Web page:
Josef Joel Zamojre was born on June 28, 1921, in Greiz, Germany, to Marcus and Elinor Wiesenthal Zamojre. Marcus was born on August 16, 1893, in Zalozce, Poland (Zaliztsi, Ukraine), to Shalom and Esther Frish Zamojre. Elinor was born on May 15, 1889, in Lvov, Poland (Lviv, Ukraine), to Yosef Wiesenthal and Rachel Gefner. The family settled in Frankfurt am Main. They were observant and kept a kosher household. Marcus owned a pipe and tobacco store. The family was wealthy and vacationed annually with family in Greiz. The Nazi government that came to power in 1933 enacted severe anti-Jewish policies. Antisemitism increased and while on vacation in Greiz, Josef was tormented by anti-Jewish taunts. He nearly drowned the boy who made them, but his aunt intervened. In 1935, the Catholic principal of Josef’s school, Dr. Zeiger, told Marcus to transfer Josef to a Jewish school. He then attended the Jewish Philanthropin Reformrealgymnasium, a preparatory school for Cambridge University in England. In 1937, two British teachers were hired to teach all courses in English to facilitate eventual emigration; one often referred to the school as the “Jew school.” During Kristallnacht on November 10, 1938, the family hid in the attic. They could see synagogues burning and firemen protecting only Aryan homes. German SA members invaded the house and threw the family’s belongings out the windows. They found the family in the attic. One beat Marcus with a table leg and then swung it at Elinor, but only grazed her chin. Marcus was hospitalized and Elinor and Josef went into hiding in a friend’s home. They read a false report in a newspaper that a fight had broken out between Marcus and his neighbor and both had been taken to the hospital. After a few days, Marcus was released and the family returned home. On November 22, German SS officers took Josef to a fairground. He saw men down rolling on the ground while being kicked, and then loaded onto buses. One officer asked seventeen year old Josef his age and dismissed him because they were only taking men eighteen and above. A man told him he would be killed if he left through the entrance and arranged a taxi for him. Josef returned to school and discovered that the principal had been deported to Dachau and there were only a few students. In July 1939, he took his final exams, but the school was closed the school before he learned the results. The family stopped walking freely on the streets and no longer went to Greiz. They received reduced rations because they were Jewish. In 1940, Josef and Marcus signed up for illegal transport to Palestine via Yugoslavia. The waiting list was long, so Josef worked as an intern at a Zionist Hachshara, an agricultural school, near Berlin. One night, there was bombing by the British Royal Air Force and the interns were told to get identity tags so the authorities could report the dead. He returned to Frankfurt and received a passport and official permission to leave Germany with Marcus. Elinor did not feel able to make the journey and decided to stay and join them later. In December, Josef and Marcus traveled to a German police station in Graz on the Austrian-Yugoslavian border. They then took a train to Zagreb with thirty others. They bought Serbian newspapers to avoid suspicion, but held them upside down and were sent back. They made a second attempt and were arrested in Zagreb and sent back. Their third attempt was successful, and after riding in a covered truck at night, they reached the city in March 1941. The next transport to Palestine was full and HIAS (Hebrew Immigrant Aid Society) provided housing. In April, Germany invaded Yugoslavia. In July, Josef and Marcus fled to Italian-occupied Ljubljana, with fifty others from Youth Aliyah, a Zionist child rescue organization. Marcus stayed with the adults and Josef lived nearby with the young people. They received support from DELASEM (Delegation for the Assistance of Jewish Emigrants). The increasing partisan activity in the area made the Italians suspicious of the refugees. In November, Marcus was ordered to report to Rovigo and Josef decided to join him. They left in December and reported in Ficarolo, and were registered as civilian internees. The Italian authorities provided them with lodging, ration coupons, and free movie tickets. They exchanged letters infrequently with Elinor. The last time they heard from her was fall 1942, when she wrote that she was not well and was being deported to the Łódź ghetto in German-occupied Poland. The last they heard from any family was a short note from Marcus’s brother, Oscar, stating that he was well in Binyaminah, Palestine. In early 1943, the Italian police ordered Marcus and Josef to Taglio-Di-Po. The young refugees from Ljubljana had formed a Kibbutz Haschara and Josef received permission to visit them in May. By September 1943, Allied forces had liberated southern Italy. Germany now occupied northern Italy and Josef and Marcus went into hiding with two fishermen on a deserted island in the Po Valley. In March 1944, they were discovered by the Germans and sent to Fossoli di Carpi transit camp. In April, they were deported to Auschwitz-Birkenau. Josef was tattooed with the number A-5522. They shared a bunk and were selected to work in the Kanada Kommando, sorting the baggage of new arrivals. They were allowed to take food they found. Markus did his best to keep kosher and observe Jewish practices. In the summer, they were transferred to digging work in the “Fishpond,” where Josef was reunited with some of the agricultural interns. He found some newspapers and read about D-Day and the attempt to assassinate Hitler on July 20. In October, young, able-bodied men were transferred out of Birkenau after members of the Sonderkommando blew up crematoria #2. Josef was deported to Auschwitz-Monowitz. He tried to get Marcus transferred, but was told that he was too old. Josef worked constructing railroad tracks. A wooden track fell on his foot and it became infected. A Jewish doctor operated on his foot and he was given a week to recover in the hospital. On January 18, 1945, prisoners were forced on a death march because of the advancing Soviet Army. After two days, they reached Gliwice, Poland and Josef saw the kapos shooting prisoners. He escaped to the forest and heard men talking in Russian, but saw that they were wearing German uniforms. He hid in a barn owned by Polish farmers and, after three days, the owner told him he was free. Josef traveled to Krakow, Slovakia, Budapest and Yugoslavia. In July, he arrived in Rome to find Marcus. Before they were separated, they had agreed to meet there. He learned that Marcus had died in Birkenau in October 1944. Josef contacted his paternal aunt and maternal uncle who had emigrated to the US before the war. They sponsored his emigration and he arrived in February 1947. He Americanized his name to Joseph Zamora. He studied chemistry at Columbia University in New York. He met another German Jewish survivor, Gisela Eckstein, and the couple married on August 18, 1952. Gisela had been interned in Theresienstadt, Auschwitz-Birkenau, and Maerzdorf during the Holocaust. Joseph never learned what happened to Elinor; it was presumed that she died in the Łódź ghetto. Joseph passed away on July 8, 2001, age 80. Gisela died, age 84, in 2012.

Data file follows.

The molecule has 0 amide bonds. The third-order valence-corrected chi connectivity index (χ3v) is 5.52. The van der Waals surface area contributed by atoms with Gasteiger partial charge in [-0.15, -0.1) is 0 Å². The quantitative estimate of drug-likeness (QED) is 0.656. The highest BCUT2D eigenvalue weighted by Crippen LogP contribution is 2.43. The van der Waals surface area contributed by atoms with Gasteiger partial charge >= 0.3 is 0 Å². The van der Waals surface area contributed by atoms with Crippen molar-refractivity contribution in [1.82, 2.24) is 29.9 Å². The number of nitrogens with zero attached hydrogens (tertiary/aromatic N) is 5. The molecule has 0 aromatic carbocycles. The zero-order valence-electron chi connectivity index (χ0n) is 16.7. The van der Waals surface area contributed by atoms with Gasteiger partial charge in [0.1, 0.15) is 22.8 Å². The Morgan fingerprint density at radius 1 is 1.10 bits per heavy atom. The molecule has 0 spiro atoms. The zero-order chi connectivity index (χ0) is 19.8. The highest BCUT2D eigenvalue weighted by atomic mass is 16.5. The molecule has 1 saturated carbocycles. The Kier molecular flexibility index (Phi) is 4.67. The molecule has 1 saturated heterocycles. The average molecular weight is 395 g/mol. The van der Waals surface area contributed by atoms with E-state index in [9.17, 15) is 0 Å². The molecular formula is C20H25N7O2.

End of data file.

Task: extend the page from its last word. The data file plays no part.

Marcus Zamojre was born on August 16, 1893, in Zalozce, Poland (Zaliztsi, Ukraine), to Shalom and Esther Frish Zamojre. He was religious and kept kosher. Marcus married Ellinor (Elsa) Wiesenthal on June 29, 1920. Ellinor was born on May 15, 1889, in Lvov, Poland (Lviv, Ukraine), to Yosef Wiesenthal and Rachel Gefner. Marcus and Ellinor settled in Frankfurt am Main, Germany. Marcus owned a pipe and tobacco store. They were wealthy and would vacation every year with extended family in Greiz. They had one son, Josef, born on June 28, 1921, in Greiz, Germany. After Hitler was appointed Chancellor in 1933, anti-Jewish policies were established. In 1935, the Catholic principal of Josef’s school, Dr. Zeiger, told Marcus he should transfer Josef to a Jewish school. One day when Marcus was waiting to cross the street with Josef, a member of the Gestapo stepped on Marcus’ foot and left. A policeman told him insincerely that he could complain to the police. During the Kristallnacht pogrom on November 10, 1938, Josef and Marcus hid in the attic and Ellinor stayed downstairs. They saw synagogues burn through the window and firemen on the roofs direct the fire away from Aryan homes. German SA members threw the family’s dishes, crystal and furniture out the windows and found them in the attic. One beat Marcus in the ribs with a table leg and tried to hit Ellinor but the table leg only grazed her chin. Marcus was hospitalized and Ellinor and Josef went into hiding in Ellinor’s friend’s home in a western suburb. They read a false report in a newspaper that a fight broke out between Marcus and his neighbor and both had been taken to the hospital. After a few days, Marcus was released and the family returned to their home. The family stopped walking freely on the streets and visiting Greiz. They received reduced rations because they were Jewish. In 1940, Josef and Marcus signed up for illegal transport to Palestine via Yugoslavia. In December, Marcus and Josef received passports and official permission to leave Germany. Ellinor decided to stay in Frankfurt with the intention of joining them later. Josef and Marcus traveled to a German occupied police station in Graz on the Austrian-Yugoslavian border. They took a train to Zagreb with thirty others and bought Serbian newspapers to avoid suspicion, but they held them upside down and were sent back to Graz. They were arrested in Zagreb on the second attempt but reached the city on the third attempt in March 1941, traveling in a covered truck at night. The next transport to Palestine was full and HIAS (Hebrew Immigrant Aid Society) provided them with housing. In April, Germany invaded Yugoslavia. In July Josef and Marcus fled to Italian occupied Ljubljana, with fifty others from Youth Aliyah, a Zionist child rescue organization. Marcus stayed with the adults in Ljubljana and Josef lived in a nearby manor with the young people. They received support from DELASEM (Delegation for the Assistance of Jewish Emigrants). In November, Marcus was ordered to report to Rovigo and Josef decided to join him. They left in December and reported in Ficarolo, where they were registered as civil internees. The Italian authorities provided them with lodging, ration coupons and free movie tickets. They exchanged infrequent letters with Ellinor and her last letter arrived in fall 1942. She wrote that she was not well and was being deported to the Łódź ghetto in German occupied Poland. The last they heard from their family was a short note from Marcus’ brother, Oscar, stating he was well in Binyaminah, Palestine. In early 1943, the Italian police ordered Marcus and Josef to Taglio-Di-Po. In September 1943, Germany occupied northern Italy and Josef and Marcus went into hiding with two fishermen on a deserted island in the Po Valley. In March 1944, Germans discovered them and they were deported to Fossoli di Carpi transit camp. In April, they were transferred to Auschwitz-Birkenau death camp. Marcus was tattooed on his left arm with the number A-5521. Josef and Marcus shared a bunk and were selected to work in the Kanada Kommando, sorting and disposing of the baggage of new arrivals. They were allowed to take any food they found. Marcus kept kosher and observed Jewish holidays to the best of his abilities while imprisoned. They were later transferred to work in the “Fishpond,” digging in a swamp. In October, young, able-bodied men were transferred out of Birkenau after members of the Sonderkommando blew up crematoria #2. Josef was deported to Auschwitz-Monowitz concentration camp. He tried to get Marcus transferred but was told he was too old. Marcus died in October, 1944, in Birkenau, age 51. Josef escaped a death march in January 1945. He emigrated to the United States in 1947 and Americanized his name to Joseph Zamora. He never learned what happened to Ellinor; she presumably died in the Łódź ghetto. Joseph passed away on July 8, 2001, age 80.